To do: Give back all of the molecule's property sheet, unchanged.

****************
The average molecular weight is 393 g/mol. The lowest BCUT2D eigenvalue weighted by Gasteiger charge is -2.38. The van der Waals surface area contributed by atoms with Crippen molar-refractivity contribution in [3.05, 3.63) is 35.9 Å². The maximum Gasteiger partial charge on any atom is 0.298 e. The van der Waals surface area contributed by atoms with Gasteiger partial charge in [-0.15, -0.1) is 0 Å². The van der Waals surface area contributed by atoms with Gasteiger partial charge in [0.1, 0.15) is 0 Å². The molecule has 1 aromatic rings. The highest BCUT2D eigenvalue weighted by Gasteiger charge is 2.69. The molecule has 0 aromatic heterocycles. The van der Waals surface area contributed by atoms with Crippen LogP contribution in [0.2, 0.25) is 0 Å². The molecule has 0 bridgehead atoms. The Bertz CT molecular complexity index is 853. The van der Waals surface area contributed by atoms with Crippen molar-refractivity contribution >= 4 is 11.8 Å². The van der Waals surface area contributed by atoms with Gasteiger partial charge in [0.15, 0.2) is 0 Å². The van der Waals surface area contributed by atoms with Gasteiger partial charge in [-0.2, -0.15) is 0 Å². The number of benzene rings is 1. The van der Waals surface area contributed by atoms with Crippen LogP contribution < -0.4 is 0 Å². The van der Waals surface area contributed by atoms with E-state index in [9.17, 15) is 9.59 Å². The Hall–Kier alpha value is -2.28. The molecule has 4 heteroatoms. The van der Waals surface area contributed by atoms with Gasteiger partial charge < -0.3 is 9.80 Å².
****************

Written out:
The average molecular weight is 393 g/mol. The lowest BCUT2D eigenvalue weighted by Gasteiger charge is -2.38. The van der Waals surface area contributed by atoms with Crippen molar-refractivity contribution in [3.05, 3.63) is 35.9 Å². The maximum Gasteiger partial charge on any atom is 0.298 e. The van der Waals surface area contributed by atoms with Gasteiger partial charge in [-0.15, -0.1) is 0 Å². The van der Waals surface area contributed by atoms with Gasteiger partial charge in [0.1, 0.15) is 0 Å². The molecule has 1 aromatic rings. The highest BCUT2D eigenvalue weighted by Gasteiger charge is 2.69. The molecule has 0 aromatic heterocycles. The van der Waals surface area contributed by atoms with Crippen LogP contribution in [0.2, 0.25) is 0 Å². The molecule has 0 bridgehead atoms. The Bertz CT molecular complexity index is 853. The van der Waals surface area contributed by atoms with Crippen molar-refractivity contribution >= 4 is 11.8 Å². The van der Waals surface area contributed by atoms with Gasteiger partial charge in [0.15, 0.2) is 0 Å². The van der Waals surface area contributed by atoms with Gasteiger partial charge in [-0.2, -0.15) is 0 Å². The number of benzene rings is 1. The van der Waals surface area contributed by atoms with Crippen LogP contribution < -0.4 is 0 Å². The van der Waals surface area contributed by atoms with E-state index in [9.17, 15) is 9.59 Å². The Hall–Kier alpha value is -2.28. The molecule has 4 heteroatoms. The van der Waals surface area contributed by atoms with Gasteiger partial charge < -0.3 is 9.80 Å².